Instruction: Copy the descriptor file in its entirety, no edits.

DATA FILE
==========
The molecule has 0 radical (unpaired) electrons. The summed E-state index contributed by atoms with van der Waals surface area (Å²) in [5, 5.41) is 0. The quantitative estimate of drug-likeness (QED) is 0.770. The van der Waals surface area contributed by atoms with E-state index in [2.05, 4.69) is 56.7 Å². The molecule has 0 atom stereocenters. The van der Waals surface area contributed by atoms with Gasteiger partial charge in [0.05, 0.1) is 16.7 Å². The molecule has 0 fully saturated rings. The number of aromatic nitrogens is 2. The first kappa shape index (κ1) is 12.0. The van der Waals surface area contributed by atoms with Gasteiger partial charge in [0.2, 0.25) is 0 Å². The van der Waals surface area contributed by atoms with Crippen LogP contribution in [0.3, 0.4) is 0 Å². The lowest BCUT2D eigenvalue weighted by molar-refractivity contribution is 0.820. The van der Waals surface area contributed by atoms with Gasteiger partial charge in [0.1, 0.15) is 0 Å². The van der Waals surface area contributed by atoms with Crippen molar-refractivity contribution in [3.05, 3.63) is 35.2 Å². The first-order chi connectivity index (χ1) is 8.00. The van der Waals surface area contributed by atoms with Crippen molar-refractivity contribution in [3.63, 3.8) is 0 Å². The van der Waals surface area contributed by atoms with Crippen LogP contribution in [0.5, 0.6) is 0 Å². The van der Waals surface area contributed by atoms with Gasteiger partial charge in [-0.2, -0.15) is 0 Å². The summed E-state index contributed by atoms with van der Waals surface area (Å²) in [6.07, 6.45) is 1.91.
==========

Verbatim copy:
The molecule has 0 radical (unpaired) electrons. The summed E-state index contributed by atoms with van der Waals surface area (Å²) in [5, 5.41) is 0. The quantitative estimate of drug-likeness (QED) is 0.770. The van der Waals surface area contributed by atoms with E-state index in [2.05, 4.69) is 56.7 Å². The molecule has 0 atom stereocenters. The van der Waals surface area contributed by atoms with Gasteiger partial charge in [0.05, 0.1) is 16.7 Å². The molecule has 0 fully saturated rings. The number of aromatic nitrogens is 2. The first kappa shape index (κ1) is 12.0. The van der Waals surface area contributed by atoms with Gasteiger partial charge in [0.2, 0.25) is 0 Å². The van der Waals surface area contributed by atoms with Crippen LogP contribution in [0.3, 0.4) is 0 Å². The lowest BCUT2D eigenvalue weighted by molar-refractivity contribution is 0.820. The van der Waals surface area contributed by atoms with Gasteiger partial charge in [0.1, 0.15) is 0 Å². The van der Waals surface area contributed by atoms with Crippen molar-refractivity contribution in [3.05, 3.63) is 35.2 Å². The first-order chi connectivity index (χ1) is 8.00. The van der Waals surface area contributed by atoms with Crippen molar-refractivity contribution in [3.63, 3.8) is 0 Å². The van der Waals surface area contributed by atoms with Crippen LogP contribution in [0.5, 0.6) is 0 Å². The van der Waals surface area contributed by atoms with Gasteiger partial charge in [-0.2, -0.15) is 0 Å². The summed E-state index contributed by atoms with van der Waals surface area (Å²) in [6.07, 6.45) is 1.91.